The Boko Haram on Monday expanded the territory it controls in Adamawa when it captured the town of Maiha, residents have told PREMIUM TIMES.
Maiha is about 25 kilometres from Mubi, the commercial town captured by the insurgents in Adamawa last week. Maiha is also about 200km from Yola, the state capital.
Even before the town fell to the insurgents, it was already a shadow of itself as commercial and social activities were paralyzed. People were already leaving the town due to its proximity to Mubi.
Fleeing residents said they saw many soldiers running away from the area with some of them hitch-hiking in residents’ vehicles. The soldiers told the residents that if the insurgents caught up with them, it would lead to instant death.
“The insurgents started trooping into the town around 2:30 p.m. and engaged troops stationed at Kosha before advancing to the main town of Maiha,” a fleeing resident, Kabir Musa, said in a telephone interview. “The soldiers, who advanced to the area in their bid to recapture Mubi, started running away as the insurgents overran the entire town.”
Another resident of the town, Garba Baba, said some fleeing soldiers begged him to assist them with civilian clothes so they would not be traced by the insurgents. The soldiers, he said, even threw their guns into the bush.
“The fleeing soldiers asked us to give them our clothes so that they can camouflage and escape from the area safely as some of them discarded their weapons in the bush. A lot of the discarded weapons are currently lying in the bush,” Mr. Baba, who also fled Maiha, said.
He said in a similar situation to when the insurgents captured Mubi, they did not encounter any challenge from the Nigerian troops.
“The insurgents did not encounter any challenge as they stormed the town in APC’s and Toyota Hilux vans firing shots into the soldiers’ directions chanting Allahu Akbar,” Mr. Baba said.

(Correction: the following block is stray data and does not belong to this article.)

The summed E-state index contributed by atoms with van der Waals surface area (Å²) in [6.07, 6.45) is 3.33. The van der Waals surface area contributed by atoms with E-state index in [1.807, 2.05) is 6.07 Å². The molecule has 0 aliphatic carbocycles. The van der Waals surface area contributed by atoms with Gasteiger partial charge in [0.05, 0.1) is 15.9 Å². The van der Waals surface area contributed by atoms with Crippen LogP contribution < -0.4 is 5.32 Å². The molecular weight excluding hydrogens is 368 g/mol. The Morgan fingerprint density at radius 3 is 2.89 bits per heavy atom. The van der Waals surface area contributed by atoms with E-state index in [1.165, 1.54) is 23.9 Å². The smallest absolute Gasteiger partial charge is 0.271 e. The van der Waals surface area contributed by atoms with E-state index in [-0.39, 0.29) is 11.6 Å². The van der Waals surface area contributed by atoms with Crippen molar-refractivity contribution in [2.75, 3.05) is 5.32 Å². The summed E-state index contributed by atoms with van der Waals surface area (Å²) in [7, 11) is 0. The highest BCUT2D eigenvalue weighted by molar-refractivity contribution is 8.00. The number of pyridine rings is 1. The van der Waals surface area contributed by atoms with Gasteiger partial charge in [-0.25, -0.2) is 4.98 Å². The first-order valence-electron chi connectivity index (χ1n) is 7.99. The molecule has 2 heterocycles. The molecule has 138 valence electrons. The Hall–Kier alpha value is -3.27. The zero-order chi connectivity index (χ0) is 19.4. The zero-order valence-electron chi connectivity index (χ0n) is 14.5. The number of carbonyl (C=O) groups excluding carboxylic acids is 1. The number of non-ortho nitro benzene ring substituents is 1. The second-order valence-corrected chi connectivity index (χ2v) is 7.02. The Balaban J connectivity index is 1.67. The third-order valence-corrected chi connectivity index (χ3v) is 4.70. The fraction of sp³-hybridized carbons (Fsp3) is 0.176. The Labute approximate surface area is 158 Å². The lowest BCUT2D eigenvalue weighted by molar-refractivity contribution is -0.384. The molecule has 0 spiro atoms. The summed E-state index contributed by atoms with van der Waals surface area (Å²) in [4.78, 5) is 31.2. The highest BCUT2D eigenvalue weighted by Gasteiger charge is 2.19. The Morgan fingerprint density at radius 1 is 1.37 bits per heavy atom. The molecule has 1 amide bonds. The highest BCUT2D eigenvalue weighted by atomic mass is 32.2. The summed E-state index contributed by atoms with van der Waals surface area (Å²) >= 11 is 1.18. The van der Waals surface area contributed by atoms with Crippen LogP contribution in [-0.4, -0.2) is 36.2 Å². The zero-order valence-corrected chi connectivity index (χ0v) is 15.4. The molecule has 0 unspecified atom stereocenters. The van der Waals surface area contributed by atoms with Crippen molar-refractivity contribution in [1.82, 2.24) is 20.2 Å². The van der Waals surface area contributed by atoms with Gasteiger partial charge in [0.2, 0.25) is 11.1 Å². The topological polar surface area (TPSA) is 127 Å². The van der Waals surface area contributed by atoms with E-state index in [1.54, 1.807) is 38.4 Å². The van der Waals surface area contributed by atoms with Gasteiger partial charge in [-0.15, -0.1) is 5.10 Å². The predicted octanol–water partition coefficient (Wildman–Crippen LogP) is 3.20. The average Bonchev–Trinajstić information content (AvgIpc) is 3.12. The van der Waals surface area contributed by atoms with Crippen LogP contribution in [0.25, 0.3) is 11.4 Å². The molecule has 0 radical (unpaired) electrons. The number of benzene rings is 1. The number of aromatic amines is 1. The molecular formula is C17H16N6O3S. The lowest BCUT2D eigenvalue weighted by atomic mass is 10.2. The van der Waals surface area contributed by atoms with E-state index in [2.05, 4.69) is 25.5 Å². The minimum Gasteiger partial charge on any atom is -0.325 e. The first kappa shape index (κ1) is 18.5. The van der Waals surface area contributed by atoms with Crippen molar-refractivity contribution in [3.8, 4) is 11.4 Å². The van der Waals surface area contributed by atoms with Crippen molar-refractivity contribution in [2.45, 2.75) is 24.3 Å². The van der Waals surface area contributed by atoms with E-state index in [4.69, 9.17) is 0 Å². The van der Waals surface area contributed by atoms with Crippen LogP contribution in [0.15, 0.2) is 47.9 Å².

“The Boko Haram insurgents had ordered us not to run, saying that they are not after civilians but soldiers and other security people.’’ Another resident still trapped in Maiha, Dauda Mallam, said, “Many of the residents fled into the bush, particularly soldiers. Some of them may have been killed by bullets.
“The insurgents also hoisted their flags in strategic places in the town.” A soldier of the 23rd Armoured Brigade, Yola, also told PREMIUM TIMES that “we just heard that the insurgents had attacked our men in their base near Maiha town, and some soldiers were killed in a gun battle. We are yet to get full details.”
The military is yet to officially react to the Maiha takeover in Adamawa, which like Borno and Yobe, has been under a state of emergency since last year. The emergency rule has not deterred insurgents from carrying out terrorist activities leading to the death of thousands of people.
Several soldiers including senior officers are currently being investigated and disciplined for fleeing battles with insurgents.
On Monday, the Nigerian government, apparently frustrated by its inability to check the Boko Haram insurgency, accused the U.S. of not doing enough to assist the country.
Nigeria’s Ambassador to the United States, Ade Adefuye, expressed the government’s view when he received a delegation of the U.S. Council on Foreign Relations.
“I am sad to inform you that the Nigerian leadership: military and political, and even the general populace, are not satisfied with the scope, nature and content of the United States’ support for us in our struggle against terrorists,” Mr. Adefuye said.
“We find it difficult to understand how and why in spite of the U.S. presence in Nigeria with their sophisticated military technology, Boko Haram should be expanding and becoming more deadly.
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